On the other hand, amateur musical productions abound. The North Shore Chorus and Symphony Orchestra present such ambitious works as the Verdi “Requiem” and Mendelsohn “Elijah,” while the Suffolk Symphony and other choral groups present programs of light classics. Most of these orchestras utilize the services of professional musicians who are residents of the area but who earn their livelihood in other fields such as teaching and industry.
The Town of Brookhaven is concerned with the professional area of artistic activity, particularly in the field of music. Vital as the amateurs are to our cultural health, the fact remains that it is on the professional artist that ultimate responsibility for the highest level of creative output and quality rests.
No one can produce great art on a part time basis while working at a “day job” to support their family. The first concern of the Town in its government program is to find a way to put its musicians, actors, dancers, and other artists to work on a full time sustaining basis.
A recent survey has shown that more than fifty professional musicians, members of Local 802 of the American Federation of Musicians reside in the Town of Brookhaven. Most have never performed professionally in any program presented in the Town of Brookhaven, although some lend their talents to the amateur productions.
The Town of Brookhaven intends to establish a permanent professional chamber orchestra and concert band, employing a total of fifty professional musicians, with a weekly rehearsal schedule and between twenty and twenty-five concerts annually. Some of these concerts will be in conjunction with programs presented by the Town’s amateur choral groups, augmented by professional soloists. The Town also intends to develop a program of Saturday concerts for young people in conjunction with the public school system to develop music appreciation among even the youngest children.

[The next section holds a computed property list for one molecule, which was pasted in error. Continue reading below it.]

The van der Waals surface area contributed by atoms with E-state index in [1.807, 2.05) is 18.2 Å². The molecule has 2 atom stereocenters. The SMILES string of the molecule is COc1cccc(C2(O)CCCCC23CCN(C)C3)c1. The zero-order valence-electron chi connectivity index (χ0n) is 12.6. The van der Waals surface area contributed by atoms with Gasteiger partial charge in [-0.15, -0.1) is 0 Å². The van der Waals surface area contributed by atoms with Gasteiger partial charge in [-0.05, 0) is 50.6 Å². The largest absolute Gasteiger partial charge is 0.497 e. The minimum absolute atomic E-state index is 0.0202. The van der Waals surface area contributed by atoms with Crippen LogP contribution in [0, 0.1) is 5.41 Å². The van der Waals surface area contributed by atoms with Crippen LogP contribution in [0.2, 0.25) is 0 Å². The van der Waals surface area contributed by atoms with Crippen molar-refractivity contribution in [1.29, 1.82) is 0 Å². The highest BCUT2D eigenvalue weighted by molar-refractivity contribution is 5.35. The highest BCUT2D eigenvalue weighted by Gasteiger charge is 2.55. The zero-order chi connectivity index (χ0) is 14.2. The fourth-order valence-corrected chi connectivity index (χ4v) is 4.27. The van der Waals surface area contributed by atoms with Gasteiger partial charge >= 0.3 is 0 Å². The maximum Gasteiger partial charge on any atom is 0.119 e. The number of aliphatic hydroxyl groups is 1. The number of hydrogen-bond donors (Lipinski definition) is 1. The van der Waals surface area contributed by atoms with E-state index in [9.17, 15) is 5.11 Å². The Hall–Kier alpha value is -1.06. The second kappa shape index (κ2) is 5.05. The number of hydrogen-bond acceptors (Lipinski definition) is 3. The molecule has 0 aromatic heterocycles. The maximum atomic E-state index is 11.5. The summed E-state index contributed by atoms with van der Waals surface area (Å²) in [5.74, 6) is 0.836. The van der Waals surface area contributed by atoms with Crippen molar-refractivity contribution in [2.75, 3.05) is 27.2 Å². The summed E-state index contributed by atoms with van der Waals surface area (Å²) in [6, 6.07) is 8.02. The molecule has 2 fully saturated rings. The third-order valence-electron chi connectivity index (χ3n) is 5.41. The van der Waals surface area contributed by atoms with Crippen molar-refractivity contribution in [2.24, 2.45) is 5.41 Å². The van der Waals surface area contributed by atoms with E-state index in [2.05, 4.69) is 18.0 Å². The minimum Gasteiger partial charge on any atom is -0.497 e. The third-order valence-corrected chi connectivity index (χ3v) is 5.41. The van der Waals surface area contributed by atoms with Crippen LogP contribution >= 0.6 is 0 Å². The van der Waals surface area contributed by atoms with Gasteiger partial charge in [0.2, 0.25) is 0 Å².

The Town is providing a Symphonic Shell for outdoor concerts and developing facilities for the proper presentation of concerts indoors during the winter months.
A copy of the budget indicates the extent of the Brookhaven Town commitment to the support of professional musical activity in the Town of Brookhaven. The Town is seeking assistance on a matching basis from the Music Performance Trust Fund of the American Federation of Musicians and additional help from private sources such as the New York State Council on the Arts and the National Council on the Arts.
The effort of the Town of Brookhaven represents the only attempt in the suburban New York metropolitan area to develop local professional musical talent at the present time. It represents, in our dizzy computerized age, a municipal effort to enhance what it is we have as human beings and preserve what has been left to us.
Although it is so easy to sit back and accumulate an endless string of evenings before the television set without wondering what it is all for, it would be profoundly disappointing if we found that the only comfort of our civilization was watching what we were.